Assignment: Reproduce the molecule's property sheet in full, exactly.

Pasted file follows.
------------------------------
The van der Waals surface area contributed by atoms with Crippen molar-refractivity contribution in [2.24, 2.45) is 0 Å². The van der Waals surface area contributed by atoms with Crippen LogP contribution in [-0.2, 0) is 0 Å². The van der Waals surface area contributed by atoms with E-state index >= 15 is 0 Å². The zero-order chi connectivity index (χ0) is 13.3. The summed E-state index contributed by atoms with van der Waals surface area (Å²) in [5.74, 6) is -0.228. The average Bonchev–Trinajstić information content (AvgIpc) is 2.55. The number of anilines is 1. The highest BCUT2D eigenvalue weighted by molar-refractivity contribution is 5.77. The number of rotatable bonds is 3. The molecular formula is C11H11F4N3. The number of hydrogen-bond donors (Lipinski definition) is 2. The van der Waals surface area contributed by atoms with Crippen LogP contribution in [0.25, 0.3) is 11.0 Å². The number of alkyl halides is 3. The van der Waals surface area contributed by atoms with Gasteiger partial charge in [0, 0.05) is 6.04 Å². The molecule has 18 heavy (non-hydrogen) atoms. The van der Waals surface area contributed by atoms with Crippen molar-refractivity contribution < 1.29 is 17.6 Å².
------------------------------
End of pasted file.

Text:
The van der Waals surface area contributed by atoms with Crippen molar-refractivity contribution in [2.24, 2.45) is 0 Å². The van der Waals surface area contributed by atoms with Crippen LogP contribution in [-0.2, 0) is 0 Å². The van der Waals surface area contributed by atoms with E-state index >= 15 is 0 Å². The zero-order chi connectivity index (χ0) is 13.3. The summed E-state index contributed by atoms with van der Waals surface area (Å²) in [5.74, 6) is -0.228. The average Bonchev–Trinajstić information content (AvgIpc) is 2.55. The number of anilines is 1. The highest BCUT2D eigenvalue weighted by molar-refractivity contribution is 5.77. The number of rotatable bonds is 3. The molecular formula is C11H11F4N3. The number of hydrogen-bond donors (Lipinski definition) is 2. The van der Waals surface area contributed by atoms with Crippen LogP contribution in [0.25, 0.3) is 11.0 Å². The number of alkyl halides is 3. The van der Waals surface area contributed by atoms with Gasteiger partial charge in [0, 0.05) is 6.04 Å². The molecule has 18 heavy (non-hydrogen) atoms. The van der Waals surface area contributed by atoms with Crippen molar-refractivity contribution < 1.29 is 17.6 Å².